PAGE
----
In 1621, Peter Paul Rubens received Marie de’ Medici’s commission to create 24 tableaux for the decoration of two galleries in the Luxembourg Palace. The commission, which would come to be known as The Marie de' Medici Cycle, included a series of 21 paintings constructing a panegyric “visual biography” of Marie de’ Medici along with three portraits – of Marie, her mother and father. By early 1622, the terms of the contract were negotiated and Rubens had three years in which to finish one of the most challenging projects of his life, both artistically and intellectually. Not only was Rubens faced with a subject matter that was rife with overly dramatic but unremarkable events, he would also encounter tremendous spatial challenges and a tense political climate in which he must take great care to simultaneously avoid offending Marie or the King. The key to the latter, as it turned out, was heavy use of classical allegory – “realism […] would have been most dangerous.”1
This contract, written in French secretary hand and signed at the Louvre on February 26, 1622, by Rubens, Marie de’ Medici, her secretary, Claude Bouthillier, and two additional unidentified persons (perhaps the scribe and/or witnesses?), is the primary piece of a small collection of documents at The Morgan relating to Rubens and Marie de’ Medici. Details from the contract, in the images above, show Rubens’ signature to two marginal “addendums” and Marie de’ Medici’s exaggerated pen strokes in signing, simply, “Marie.” The contract is housed with another in the same format for a decorative commission by Marie de’ Medici involving several aspiring artists, as well as two letters written by Rubens.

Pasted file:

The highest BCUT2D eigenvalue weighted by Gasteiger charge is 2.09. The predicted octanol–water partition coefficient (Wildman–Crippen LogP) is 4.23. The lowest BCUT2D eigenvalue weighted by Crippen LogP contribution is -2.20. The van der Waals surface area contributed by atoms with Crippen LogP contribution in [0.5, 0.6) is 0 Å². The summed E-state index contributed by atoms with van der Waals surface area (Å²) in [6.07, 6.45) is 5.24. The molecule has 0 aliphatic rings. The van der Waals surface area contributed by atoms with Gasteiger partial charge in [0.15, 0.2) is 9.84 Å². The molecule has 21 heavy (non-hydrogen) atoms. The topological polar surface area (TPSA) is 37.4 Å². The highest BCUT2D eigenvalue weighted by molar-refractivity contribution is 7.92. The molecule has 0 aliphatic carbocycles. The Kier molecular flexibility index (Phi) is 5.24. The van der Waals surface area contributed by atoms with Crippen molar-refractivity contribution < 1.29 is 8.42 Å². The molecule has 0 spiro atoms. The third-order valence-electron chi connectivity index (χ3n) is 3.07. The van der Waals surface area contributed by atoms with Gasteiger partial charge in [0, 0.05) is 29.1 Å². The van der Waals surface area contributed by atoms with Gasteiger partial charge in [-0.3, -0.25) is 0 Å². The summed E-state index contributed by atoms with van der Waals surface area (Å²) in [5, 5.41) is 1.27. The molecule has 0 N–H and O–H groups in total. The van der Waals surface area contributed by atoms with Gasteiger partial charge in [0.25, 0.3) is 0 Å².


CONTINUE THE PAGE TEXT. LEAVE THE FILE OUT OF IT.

For more information on the contract, as well as a link to the collection record, click here.
1Anthony Bertram, The Life of Sir Peter-Paul Rubens (London: Peter Davies, 1928): 110.
The Leon Levy Foundation is generously underwriting a major project to upgrade catalog records for the Morgan's collection of literary and historical manuscripts. The project is the most substantive effort to date to improve primary research information on a portion of this large and highly important collection.